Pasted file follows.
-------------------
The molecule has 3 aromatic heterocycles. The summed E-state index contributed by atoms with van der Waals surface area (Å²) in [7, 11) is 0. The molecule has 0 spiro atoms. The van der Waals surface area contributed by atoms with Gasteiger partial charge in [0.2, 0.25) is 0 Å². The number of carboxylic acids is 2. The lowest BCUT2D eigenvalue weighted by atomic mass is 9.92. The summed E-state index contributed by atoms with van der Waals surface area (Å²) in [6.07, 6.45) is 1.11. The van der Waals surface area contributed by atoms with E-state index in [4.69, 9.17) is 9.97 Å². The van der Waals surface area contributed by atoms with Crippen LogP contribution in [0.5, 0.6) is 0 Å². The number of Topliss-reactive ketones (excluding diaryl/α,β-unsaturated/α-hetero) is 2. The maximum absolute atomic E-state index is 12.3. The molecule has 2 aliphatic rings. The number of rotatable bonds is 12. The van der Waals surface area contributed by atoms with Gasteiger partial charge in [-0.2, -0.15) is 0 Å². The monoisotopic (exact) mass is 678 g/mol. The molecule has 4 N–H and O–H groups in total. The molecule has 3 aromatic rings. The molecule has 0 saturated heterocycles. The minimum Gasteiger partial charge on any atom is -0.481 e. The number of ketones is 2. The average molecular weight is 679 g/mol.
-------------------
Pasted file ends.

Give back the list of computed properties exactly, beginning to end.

The molecule has 3 aromatic heterocycles. The summed E-state index contributed by atoms with van der Waals surface area (Å²) in [7, 11) is 0. The molecule has 0 spiro atoms. The van der Waals surface area contributed by atoms with Gasteiger partial charge in [0.2, 0.25) is 0 Å². The number of carboxylic acids is 2. The lowest BCUT2D eigenvalue weighted by atomic mass is 9.92. The summed E-state index contributed by atoms with van der Waals surface area (Å²) in [6.07, 6.45) is 1.11. The van der Waals surface area contributed by atoms with E-state index in [4.69, 9.17) is 9.97 Å². The van der Waals surface area contributed by atoms with Crippen LogP contribution in [0.5, 0.6) is 0 Å². The number of Topliss-reactive ketones (excluding diaryl/α,β-unsaturated/α-hetero) is 2. The maximum absolute atomic E-state index is 12.3. The molecule has 2 aliphatic rings. The number of rotatable bonds is 12. The van der Waals surface area contributed by atoms with Gasteiger partial charge in [-0.2, -0.15) is 0 Å². The monoisotopic (exact) mass is 678 g/mol. The molecule has 4 N–H and O–H groups in total. The molecule has 3 aromatic rings. The molecule has 0 saturated heterocycles. The minimum Gasteiger partial charge on any atom is -0.481 e. The number of ketones is 2. The average molecular weight is 679 g/mol.